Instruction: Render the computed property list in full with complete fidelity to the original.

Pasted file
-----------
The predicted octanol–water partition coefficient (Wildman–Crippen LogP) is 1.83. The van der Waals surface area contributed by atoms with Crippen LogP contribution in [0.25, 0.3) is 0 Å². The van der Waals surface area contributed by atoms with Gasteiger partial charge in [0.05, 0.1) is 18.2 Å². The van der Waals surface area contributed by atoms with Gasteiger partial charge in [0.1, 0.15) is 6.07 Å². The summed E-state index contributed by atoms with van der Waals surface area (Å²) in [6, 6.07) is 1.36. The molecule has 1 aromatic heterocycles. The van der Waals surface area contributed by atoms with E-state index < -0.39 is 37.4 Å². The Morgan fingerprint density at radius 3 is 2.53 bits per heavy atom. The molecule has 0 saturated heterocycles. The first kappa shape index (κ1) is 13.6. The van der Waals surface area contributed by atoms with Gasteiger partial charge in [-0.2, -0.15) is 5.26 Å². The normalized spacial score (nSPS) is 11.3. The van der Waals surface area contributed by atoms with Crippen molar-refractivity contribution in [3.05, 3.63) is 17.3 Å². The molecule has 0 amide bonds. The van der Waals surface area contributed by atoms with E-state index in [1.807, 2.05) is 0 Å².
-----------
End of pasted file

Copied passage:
The predicted octanol–water partition coefficient (Wildman–Crippen LogP) is 1.83. The van der Waals surface area contributed by atoms with Crippen LogP contribution in [0.25, 0.3) is 0 Å². The van der Waals surface area contributed by atoms with Gasteiger partial charge in [0.05, 0.1) is 18.2 Å². The van der Waals surface area contributed by atoms with Gasteiger partial charge in [0.1, 0.15) is 6.07 Å². The summed E-state index contributed by atoms with van der Waals surface area (Å²) in [6, 6.07) is 1.36. The molecule has 1 aromatic heterocycles. The van der Waals surface area contributed by atoms with E-state index < -0.39 is 37.4 Å². The Morgan fingerprint density at radius 3 is 2.53 bits per heavy atom. The molecule has 0 saturated heterocycles. The first kappa shape index (κ1) is 13.6. The van der Waals surface area contributed by atoms with Gasteiger partial charge in [-0.2, -0.15) is 5.26 Å². The normalized spacial score (nSPS) is 11.3. The van der Waals surface area contributed by atoms with Crippen molar-refractivity contribution in [3.05, 3.63) is 17.3 Å². The molecule has 0 amide bonds. The van der Waals surface area contributed by atoms with E-state index in [1.807, 2.05) is 0 Å².